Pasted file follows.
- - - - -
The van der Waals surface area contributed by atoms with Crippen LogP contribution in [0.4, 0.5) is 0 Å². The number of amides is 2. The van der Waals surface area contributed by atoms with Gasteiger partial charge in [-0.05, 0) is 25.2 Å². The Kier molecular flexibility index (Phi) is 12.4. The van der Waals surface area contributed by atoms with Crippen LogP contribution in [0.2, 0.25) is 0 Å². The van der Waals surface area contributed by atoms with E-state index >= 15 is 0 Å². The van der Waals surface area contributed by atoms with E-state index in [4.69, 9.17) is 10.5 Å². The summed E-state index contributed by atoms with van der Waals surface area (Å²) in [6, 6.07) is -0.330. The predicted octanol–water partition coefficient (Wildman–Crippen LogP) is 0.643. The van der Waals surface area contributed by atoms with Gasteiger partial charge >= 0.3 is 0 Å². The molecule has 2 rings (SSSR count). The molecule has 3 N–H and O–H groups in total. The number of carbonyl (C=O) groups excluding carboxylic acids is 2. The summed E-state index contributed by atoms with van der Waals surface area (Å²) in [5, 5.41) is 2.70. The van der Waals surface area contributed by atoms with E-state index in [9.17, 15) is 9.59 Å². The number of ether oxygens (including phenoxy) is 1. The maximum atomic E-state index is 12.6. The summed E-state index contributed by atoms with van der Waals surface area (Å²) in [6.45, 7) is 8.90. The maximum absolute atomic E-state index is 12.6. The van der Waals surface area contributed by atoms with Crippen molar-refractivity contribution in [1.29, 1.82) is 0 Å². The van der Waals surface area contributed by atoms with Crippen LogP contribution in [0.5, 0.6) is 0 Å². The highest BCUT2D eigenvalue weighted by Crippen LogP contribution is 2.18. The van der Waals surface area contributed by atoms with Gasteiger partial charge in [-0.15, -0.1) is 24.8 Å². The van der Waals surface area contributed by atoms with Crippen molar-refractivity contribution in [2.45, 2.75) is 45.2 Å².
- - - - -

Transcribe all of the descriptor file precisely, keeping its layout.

The van der Waals surface area contributed by atoms with Crippen LogP contribution in [0.4, 0.5) is 0 Å². The number of amides is 2. The van der Waals surface area contributed by atoms with Gasteiger partial charge in [-0.05, 0) is 25.2 Å². The Kier molecular flexibility index (Phi) is 12.4. The van der Waals surface area contributed by atoms with Crippen LogP contribution in [0.2, 0.25) is 0 Å². The van der Waals surface area contributed by atoms with E-state index >= 15 is 0 Å². The van der Waals surface area contributed by atoms with E-state index in [4.69, 9.17) is 10.5 Å². The summed E-state index contributed by atoms with van der Waals surface area (Å²) in [6, 6.07) is -0.330. The predicted octanol–water partition coefficient (Wildman–Crippen LogP) is 0.643. The van der Waals surface area contributed by atoms with Gasteiger partial charge >= 0.3 is 0 Å². The molecule has 2 rings (SSSR count). The molecule has 3 N–H and O–H groups in total. The number of carbonyl (C=O) groups excluding carboxylic acids is 2. The summed E-state index contributed by atoms with van der Waals surface area (Å²) in [5, 5.41) is 2.70. The van der Waals surface area contributed by atoms with E-state index in [9.17, 15) is 9.59 Å². The number of ether oxygens (including phenoxy) is 1. The maximum atomic E-state index is 12.6. The summed E-state index contributed by atoms with van der Waals surface area (Å²) in [6.45, 7) is 8.90. The maximum absolute atomic E-state index is 12.6. The van der Waals surface area contributed by atoms with Crippen molar-refractivity contribution in [1.29, 1.82) is 0 Å². The van der Waals surface area contributed by atoms with Crippen LogP contribution in [0.5, 0.6) is 0 Å². The highest BCUT2D eigenvalue weighted by Crippen LogP contribution is 2.18. The van der Waals surface area contributed by atoms with Gasteiger partial charge in [-0.15, -0.1) is 24.8 Å². The van der Waals surface area contributed by atoms with Crippen molar-refractivity contribution in [2.45, 2.75) is 45.2 Å².